‘Inner Flow’ presents little known stories from the Mahabharatha on canvas
Traditional chithrakathi style of art inspired by scenes from ‘Bharatha Prasangam’, is the story behind “Inner Flow”, an exhibition of paintings at Lalit Kala Academy. This interesting blend of art and culture not only brings out some of the lesser-known stories of the Mahabharatha but also the richness of earthen shades and indigenous art forms.
‘Bharatha Prasangam’ is an annual performance by Bharatha-k-koothu, a folk theatre group that performs at Draupathi Amman temples across the State. This is done especially during the months of Chithirai and Vaikasi, when the temples celebrate a 20-day festival. The exhibition also captures on canvas the performances.
The artists of “Inner Flow” focus on smaller stories from the Epic, and each artist chooses a character whose story he/she narrates. The main characters are always in theru-k-koothu attire, with painted faces and dramatic and colourful garbs. The colours are either pastel and earthy or bright and fiery, depending on the scene and context.
S. Srinivasan’s take on portraits of gods look at the finer details such as the pleats on the sari and the feathers on the fan of the maidens beside Lord Ganesh. The colours on the peacock who garlands Goddess Saraswati are earthy and subtle, but in no way diminish the grace of the bird.
Arjuna and Abhimanyu, the heroes of Vaishnavi Srikanth’s series, are always dressed for a battle. Dusky skin painted with red and white dots, kohl-lined eyes, clothed in intense shades of red and blue, their kshatriya spirit comes through the art. Her series describes Arjuna’s marriage to Subadra, Abhimanyu’s birth and his life as a warrior prince.
The theme of Shobha Rajagopalan’s art also includes Arjuna, but a very different one. Here, his headdress is pompous; he marries Mohini and forgives Perandan when his wife, Perandi pleads with him. All the characters have sharp features and stand out against the vivid backgrounds. There is also a fascinating picture of Yellamma waiting for Arjuna after marrying Pashupathi. A whip lies coiled around a trident, while a garlanded linga sits next to a green maiden, who seems lost in thought.
Rajsri Manikandan’s characters are attired in bright, regal clothes and highlight important episodes of the epic — Draupadi and Bhima humiliating Duryodhana, Dharmaraja losing the game of dice, Dushasana dragging Draupadi out of her chamber and disrobing her. V. Shanmughapriya’s series, on the other hand, has Draupadi at its centre, and talks of her trials and tribulations throughout the story. Shanmughapriya’s style is distinctly South Indian, and has vibrant leaf thorans at the palace entrances.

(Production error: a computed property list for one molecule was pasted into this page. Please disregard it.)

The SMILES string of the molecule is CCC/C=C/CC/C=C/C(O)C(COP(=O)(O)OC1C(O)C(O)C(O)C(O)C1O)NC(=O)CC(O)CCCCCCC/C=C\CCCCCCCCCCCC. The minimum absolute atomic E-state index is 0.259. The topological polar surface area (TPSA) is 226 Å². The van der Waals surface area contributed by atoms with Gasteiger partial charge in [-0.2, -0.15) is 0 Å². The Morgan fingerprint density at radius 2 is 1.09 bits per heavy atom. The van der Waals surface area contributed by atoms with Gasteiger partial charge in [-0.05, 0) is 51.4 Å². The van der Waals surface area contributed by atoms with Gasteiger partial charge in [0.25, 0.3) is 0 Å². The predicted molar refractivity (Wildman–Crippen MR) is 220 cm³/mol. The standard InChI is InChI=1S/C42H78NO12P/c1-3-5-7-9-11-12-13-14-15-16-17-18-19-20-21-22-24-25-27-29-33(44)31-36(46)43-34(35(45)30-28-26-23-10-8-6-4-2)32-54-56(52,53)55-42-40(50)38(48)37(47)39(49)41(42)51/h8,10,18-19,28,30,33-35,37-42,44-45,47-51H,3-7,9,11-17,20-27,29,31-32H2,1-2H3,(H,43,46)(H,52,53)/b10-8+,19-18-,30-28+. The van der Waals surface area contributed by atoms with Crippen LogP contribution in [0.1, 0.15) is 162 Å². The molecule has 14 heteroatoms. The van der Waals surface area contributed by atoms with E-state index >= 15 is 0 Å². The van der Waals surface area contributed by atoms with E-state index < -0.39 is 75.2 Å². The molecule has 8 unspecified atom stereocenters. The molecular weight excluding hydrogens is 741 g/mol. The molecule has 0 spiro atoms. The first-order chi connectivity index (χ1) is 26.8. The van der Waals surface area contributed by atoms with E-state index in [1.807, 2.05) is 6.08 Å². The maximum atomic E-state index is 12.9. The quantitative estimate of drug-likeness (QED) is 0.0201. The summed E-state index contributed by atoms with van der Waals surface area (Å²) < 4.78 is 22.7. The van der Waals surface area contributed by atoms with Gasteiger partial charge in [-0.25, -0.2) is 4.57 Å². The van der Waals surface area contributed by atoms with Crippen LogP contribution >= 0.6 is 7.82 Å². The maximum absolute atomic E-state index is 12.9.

S. Suresh’s picture story revolves around Aravan, whose death proves a turning point in the Mahabharatha. The Kala Bali, where his depiction (a rust-coloured god dressed in grand jewellery) is larger than life, needs no words to explain. The artist’s depiction of Aravan’s marriage to Mohini, is dramatic, where Krishna seems more like himself than a woman, perhaps indicating the fact that he is both man and woman.
Indira Seshadri celebrates Karna in her art, his birth (when Kunti puts him in a basket and leaves him in the river), to being cursed by Parasurama (with his axe) for lying about his race and his eventual death during the Kurukshetra war, when he is killed by Arjuna.
Duryodhana’s relationship with his mother, Gandhari, comes out in Meenakshi Madan’s paintings. It also brings out some of the twists in the tale; where Gandhari forces herself into labour, giving birth to the 100 Kauravas and strengthening Duryodana with her eyes (while Krishna tactfully covers Duryodana’s thigh which Bhima later crushes to kill him).
The exhibition also showcases sketches of Bharatha-k-koothu artists by Thiru Adimoolam. These men are hidden behind masks and lead twin lives; on stage and off it. There are a couple of pencil drawings by nine–year-old Anupama Rajagopalan as well. The exhibition is on till September 16, from 11 a.m. to 7 p.m. at Lalit Kala Academy, Greams Road.